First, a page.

The Australian Institute of Refrigeration, Air Conditioning and Heating (AIRAH) has called for the introduction of a Code of Practice for the walk-in cool room and freezer (WICF) sector.
Releasing the findings of a special report, AIRAH has recommended industry training based on the Code of Practice.
The primary objective of the report, which was conducted in partnership with the Expert Group , was to investigate the practices and system design, installation, operation and maintenance issues and barriers that lead to energy waste in the WICF sector.
There are around 260,000 WICFs in Australia with approximately 26 per cent of those in Victoria. About 80 per cent are coolrooms and 20 per cent are freezers.
Potential energy use in WICFs in Australia is 4,800GWh per annum. The average unit energy consumption is around 18,800kWh per annum and the potential energy waste is conservatively more than 25 per cent.
Delving deeper, the study found the existing WICF supply chain is almost completely unregulated with very minimal to no guidance for contractors and end users regarding what constitutes minimum or good practice.
Supplying, installing and maintaining WICFs is complicated and the industry participants are very disconnected, with issues affecting the supply of quality WICF products and services occurring on multiple levels and with significant opportunities for improvement.
The research, which was undertaken from May to July 2018, found there are many market failures and barriers hindering the uptake of higher efficiency equipment, particularly information to contractors and end users.
“Contractors have little incentive to stay informed or promote newe efficient technologies/solutions due to the increased complexity and capital cost of high efficiency equipment and when they are selling to end users primarily interested in least cost equipment,” the report said.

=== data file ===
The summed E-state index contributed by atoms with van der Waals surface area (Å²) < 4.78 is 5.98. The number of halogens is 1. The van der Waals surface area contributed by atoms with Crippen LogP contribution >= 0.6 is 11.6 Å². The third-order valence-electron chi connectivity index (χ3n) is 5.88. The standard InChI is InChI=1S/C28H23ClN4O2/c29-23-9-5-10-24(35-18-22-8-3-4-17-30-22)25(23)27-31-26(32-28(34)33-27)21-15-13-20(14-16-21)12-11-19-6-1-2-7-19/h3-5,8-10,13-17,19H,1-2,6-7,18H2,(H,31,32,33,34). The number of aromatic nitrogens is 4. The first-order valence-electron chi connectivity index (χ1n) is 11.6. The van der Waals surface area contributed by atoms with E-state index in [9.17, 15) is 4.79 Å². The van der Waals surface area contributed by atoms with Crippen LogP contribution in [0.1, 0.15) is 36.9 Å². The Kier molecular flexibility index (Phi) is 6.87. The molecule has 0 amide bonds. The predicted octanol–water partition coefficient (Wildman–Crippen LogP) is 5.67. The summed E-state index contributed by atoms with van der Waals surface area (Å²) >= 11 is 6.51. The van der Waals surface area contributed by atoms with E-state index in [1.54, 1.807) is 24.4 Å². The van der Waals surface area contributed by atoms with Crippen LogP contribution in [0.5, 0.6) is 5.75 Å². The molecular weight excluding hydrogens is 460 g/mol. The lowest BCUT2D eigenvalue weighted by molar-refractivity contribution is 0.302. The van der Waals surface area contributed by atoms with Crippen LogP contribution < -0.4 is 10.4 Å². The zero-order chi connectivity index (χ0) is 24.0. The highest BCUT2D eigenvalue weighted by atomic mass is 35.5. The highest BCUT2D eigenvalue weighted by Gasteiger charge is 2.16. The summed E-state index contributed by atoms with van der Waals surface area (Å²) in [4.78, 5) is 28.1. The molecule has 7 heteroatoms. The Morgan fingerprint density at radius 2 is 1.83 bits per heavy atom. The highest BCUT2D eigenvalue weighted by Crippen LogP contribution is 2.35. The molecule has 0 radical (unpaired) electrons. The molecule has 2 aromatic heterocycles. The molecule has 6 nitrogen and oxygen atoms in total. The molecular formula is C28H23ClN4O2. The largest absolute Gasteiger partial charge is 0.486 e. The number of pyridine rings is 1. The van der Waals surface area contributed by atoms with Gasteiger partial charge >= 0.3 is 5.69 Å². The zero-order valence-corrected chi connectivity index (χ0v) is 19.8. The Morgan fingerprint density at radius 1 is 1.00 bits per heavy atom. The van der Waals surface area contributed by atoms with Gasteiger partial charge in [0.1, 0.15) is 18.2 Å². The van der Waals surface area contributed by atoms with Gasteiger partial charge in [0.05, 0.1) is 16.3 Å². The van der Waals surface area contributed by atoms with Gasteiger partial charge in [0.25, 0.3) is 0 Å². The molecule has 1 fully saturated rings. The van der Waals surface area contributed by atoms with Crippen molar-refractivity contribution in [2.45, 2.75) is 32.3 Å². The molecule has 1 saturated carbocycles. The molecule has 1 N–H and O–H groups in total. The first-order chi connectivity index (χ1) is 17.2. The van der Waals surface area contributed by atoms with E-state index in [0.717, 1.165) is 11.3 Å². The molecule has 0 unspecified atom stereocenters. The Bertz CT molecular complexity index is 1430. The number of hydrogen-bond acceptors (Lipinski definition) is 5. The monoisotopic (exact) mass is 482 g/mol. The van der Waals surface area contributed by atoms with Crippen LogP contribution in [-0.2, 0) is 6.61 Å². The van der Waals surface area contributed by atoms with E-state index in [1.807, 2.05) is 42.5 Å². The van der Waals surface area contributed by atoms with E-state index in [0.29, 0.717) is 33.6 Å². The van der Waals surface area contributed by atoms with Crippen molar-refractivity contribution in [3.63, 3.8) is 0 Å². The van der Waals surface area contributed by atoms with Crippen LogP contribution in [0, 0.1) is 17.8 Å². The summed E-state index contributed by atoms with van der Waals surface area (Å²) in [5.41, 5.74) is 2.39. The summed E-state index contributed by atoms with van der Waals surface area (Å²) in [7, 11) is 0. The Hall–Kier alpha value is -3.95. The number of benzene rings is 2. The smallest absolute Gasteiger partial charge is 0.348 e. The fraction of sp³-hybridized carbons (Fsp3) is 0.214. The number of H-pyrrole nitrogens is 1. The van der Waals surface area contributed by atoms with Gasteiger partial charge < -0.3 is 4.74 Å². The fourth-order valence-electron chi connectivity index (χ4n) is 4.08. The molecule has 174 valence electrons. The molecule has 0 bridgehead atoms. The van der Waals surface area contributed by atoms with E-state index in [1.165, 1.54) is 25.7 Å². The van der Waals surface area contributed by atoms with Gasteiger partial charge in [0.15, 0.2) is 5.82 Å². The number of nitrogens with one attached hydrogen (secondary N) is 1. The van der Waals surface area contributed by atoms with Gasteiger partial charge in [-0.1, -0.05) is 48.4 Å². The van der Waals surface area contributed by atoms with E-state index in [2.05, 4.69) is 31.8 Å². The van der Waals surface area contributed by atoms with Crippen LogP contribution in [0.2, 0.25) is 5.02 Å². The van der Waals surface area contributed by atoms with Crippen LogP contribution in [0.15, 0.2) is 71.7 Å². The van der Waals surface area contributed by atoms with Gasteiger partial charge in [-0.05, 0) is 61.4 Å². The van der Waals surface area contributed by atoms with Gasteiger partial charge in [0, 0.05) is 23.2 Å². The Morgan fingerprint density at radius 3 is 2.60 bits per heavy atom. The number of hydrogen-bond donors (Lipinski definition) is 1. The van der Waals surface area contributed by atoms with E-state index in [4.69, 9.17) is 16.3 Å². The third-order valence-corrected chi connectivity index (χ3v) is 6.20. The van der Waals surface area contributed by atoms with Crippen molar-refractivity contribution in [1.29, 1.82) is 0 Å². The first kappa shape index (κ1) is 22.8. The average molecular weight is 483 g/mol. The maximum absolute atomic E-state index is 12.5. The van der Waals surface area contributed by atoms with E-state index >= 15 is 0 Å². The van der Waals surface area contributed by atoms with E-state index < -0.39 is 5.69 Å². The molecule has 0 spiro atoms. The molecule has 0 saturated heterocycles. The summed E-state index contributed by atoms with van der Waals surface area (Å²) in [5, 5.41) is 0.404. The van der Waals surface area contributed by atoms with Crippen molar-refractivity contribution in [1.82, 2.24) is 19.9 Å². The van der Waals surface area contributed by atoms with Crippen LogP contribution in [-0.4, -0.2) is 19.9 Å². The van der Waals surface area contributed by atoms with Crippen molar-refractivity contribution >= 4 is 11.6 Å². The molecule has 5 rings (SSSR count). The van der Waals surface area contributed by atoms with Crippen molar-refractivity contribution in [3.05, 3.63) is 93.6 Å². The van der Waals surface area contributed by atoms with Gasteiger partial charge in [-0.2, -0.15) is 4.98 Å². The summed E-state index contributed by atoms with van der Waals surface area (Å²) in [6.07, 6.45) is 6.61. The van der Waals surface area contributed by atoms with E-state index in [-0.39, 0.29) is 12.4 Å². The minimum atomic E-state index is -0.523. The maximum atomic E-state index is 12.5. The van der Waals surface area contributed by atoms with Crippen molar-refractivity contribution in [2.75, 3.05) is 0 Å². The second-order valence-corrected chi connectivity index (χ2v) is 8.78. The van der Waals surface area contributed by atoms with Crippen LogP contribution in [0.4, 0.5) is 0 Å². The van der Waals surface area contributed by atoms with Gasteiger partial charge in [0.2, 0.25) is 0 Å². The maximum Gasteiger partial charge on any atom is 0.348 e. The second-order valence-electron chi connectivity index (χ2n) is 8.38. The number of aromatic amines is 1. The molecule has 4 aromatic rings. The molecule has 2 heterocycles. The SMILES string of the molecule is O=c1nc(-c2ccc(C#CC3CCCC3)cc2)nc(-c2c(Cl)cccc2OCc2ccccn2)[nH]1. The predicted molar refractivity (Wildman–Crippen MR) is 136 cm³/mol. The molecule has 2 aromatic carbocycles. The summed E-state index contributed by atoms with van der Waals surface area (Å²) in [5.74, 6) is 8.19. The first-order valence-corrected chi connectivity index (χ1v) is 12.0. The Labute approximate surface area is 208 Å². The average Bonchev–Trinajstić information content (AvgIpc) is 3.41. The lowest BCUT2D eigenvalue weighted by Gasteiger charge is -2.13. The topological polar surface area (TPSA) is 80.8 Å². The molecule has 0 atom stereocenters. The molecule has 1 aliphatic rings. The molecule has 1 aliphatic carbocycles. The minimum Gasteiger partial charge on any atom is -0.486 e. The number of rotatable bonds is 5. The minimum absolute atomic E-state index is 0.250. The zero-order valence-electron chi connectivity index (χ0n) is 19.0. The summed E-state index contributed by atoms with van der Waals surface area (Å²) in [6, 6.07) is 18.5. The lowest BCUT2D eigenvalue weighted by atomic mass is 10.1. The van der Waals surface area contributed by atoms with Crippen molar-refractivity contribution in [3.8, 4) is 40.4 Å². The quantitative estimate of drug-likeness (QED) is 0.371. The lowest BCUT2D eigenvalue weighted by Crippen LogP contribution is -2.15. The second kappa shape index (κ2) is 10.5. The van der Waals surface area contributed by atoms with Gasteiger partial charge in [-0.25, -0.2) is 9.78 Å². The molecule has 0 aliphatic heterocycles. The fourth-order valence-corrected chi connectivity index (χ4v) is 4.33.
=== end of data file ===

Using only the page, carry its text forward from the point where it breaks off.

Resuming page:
A serious problem identified in the report was direct emissions and leak rates. Cool rooms and freezers typically have the highest leak rates in the economy at 15% per annum and that's in addition to using high Global Warming Potential (GWP) refrigerations such as HFC-404A, HFC-134a and HCFC-22.
There are several technical standards relevant to WICFs in Australia, however, they don't encompass design, installation, commissioning and maintenance from an energy efficiency perspective.
Current codes are mostly about construction and fire risk mitigation which relates to insurance. The report said that refrigeration technology used in the sector has remained relatively stagnant for the past 20 years with new technological opportunities that can achieve savings of more than 25% only emerging recently.
The last study into the industry was undertaken in 2009 and while equipment and operational issues haven't changed there is more energy saving opportunities since the last review but industry needs to act.
A comprehensive roundup of new energy saving technology is provided in the report. However, it notes that a remote condenser and evaporator installed in “one-on-one” arrangements account for the bulk of current applications.
They typically use conventional hermetic reciprocating compressor technology, without electric commutated (EC) fans, basic controls and electric defrost on a timer.
New and emerging technology options are provided in the report which is available from AIRAH.